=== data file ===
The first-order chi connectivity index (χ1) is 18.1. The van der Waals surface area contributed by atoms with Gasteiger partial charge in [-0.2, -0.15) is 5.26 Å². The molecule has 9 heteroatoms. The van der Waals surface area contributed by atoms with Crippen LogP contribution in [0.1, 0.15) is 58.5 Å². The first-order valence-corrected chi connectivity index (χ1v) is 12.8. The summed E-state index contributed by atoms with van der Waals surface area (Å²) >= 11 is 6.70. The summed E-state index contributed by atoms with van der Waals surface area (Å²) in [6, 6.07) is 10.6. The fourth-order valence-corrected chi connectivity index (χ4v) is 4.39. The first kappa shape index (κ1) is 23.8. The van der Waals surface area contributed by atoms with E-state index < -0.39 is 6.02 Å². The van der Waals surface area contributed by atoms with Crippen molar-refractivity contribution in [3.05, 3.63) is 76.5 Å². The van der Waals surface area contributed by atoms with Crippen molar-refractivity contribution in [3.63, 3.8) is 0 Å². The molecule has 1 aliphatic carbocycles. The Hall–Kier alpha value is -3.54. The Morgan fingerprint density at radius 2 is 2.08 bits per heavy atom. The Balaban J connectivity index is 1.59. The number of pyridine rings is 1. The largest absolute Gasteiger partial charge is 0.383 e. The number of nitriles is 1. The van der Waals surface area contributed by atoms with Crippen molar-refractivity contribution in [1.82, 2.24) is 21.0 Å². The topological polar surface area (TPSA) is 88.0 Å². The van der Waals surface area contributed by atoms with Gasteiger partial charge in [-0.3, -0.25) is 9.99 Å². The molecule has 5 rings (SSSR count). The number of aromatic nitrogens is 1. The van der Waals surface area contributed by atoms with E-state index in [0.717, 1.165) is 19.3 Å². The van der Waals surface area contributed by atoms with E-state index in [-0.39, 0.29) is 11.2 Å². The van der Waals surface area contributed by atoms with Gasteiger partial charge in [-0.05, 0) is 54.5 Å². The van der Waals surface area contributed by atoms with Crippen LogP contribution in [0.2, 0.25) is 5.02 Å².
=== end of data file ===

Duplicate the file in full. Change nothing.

The first-order chi connectivity index (χ1) is 18.1. The van der Waals surface area contributed by atoms with Gasteiger partial charge in [-0.2, -0.15) is 5.26 Å². The molecule has 9 heteroatoms. The van der Waals surface area contributed by atoms with Crippen LogP contribution in [0.1, 0.15) is 58.5 Å². The first-order valence-corrected chi connectivity index (χ1v) is 12.8. The summed E-state index contributed by atoms with van der Waals surface area (Å²) >= 11 is 6.70. The summed E-state index contributed by atoms with van der Waals surface area (Å²) in [6, 6.07) is 10.6. The fourth-order valence-corrected chi connectivity index (χ4v) is 4.39. The first kappa shape index (κ1) is 23.8. The van der Waals surface area contributed by atoms with E-state index < -0.39 is 6.02 Å². The van der Waals surface area contributed by atoms with Crippen molar-refractivity contribution in [3.05, 3.63) is 76.5 Å². The van der Waals surface area contributed by atoms with Crippen molar-refractivity contribution in [3.63, 3.8) is 0 Å². The molecule has 1 aliphatic carbocycles. The Hall–Kier alpha value is -3.54. The Morgan fingerprint density at radius 2 is 2.08 bits per heavy atom. The Balaban J connectivity index is 1.59. The number of pyridine rings is 1. The largest absolute Gasteiger partial charge is 0.383 e. The number of nitriles is 1. The van der Waals surface area contributed by atoms with Crippen molar-refractivity contribution in [1.82, 2.24) is 21.0 Å². The topological polar surface area (TPSA) is 88.0 Å². The van der Waals surface area contributed by atoms with Gasteiger partial charge in [-0.3, -0.25) is 9.99 Å². The molecule has 5 rings (SSSR count). The number of aromatic nitrogens is 1. The van der Waals surface area contributed by atoms with E-state index in [0.717, 1.165) is 19.3 Å². The van der Waals surface area contributed by atoms with E-state index in [-0.39, 0.29) is 11.2 Å². The van der Waals surface area contributed by atoms with Gasteiger partial charge in [-0.05, 0) is 54.5 Å². The van der Waals surface area contributed by atoms with Crippen LogP contribution in [0.2, 0.25) is 5.02 Å².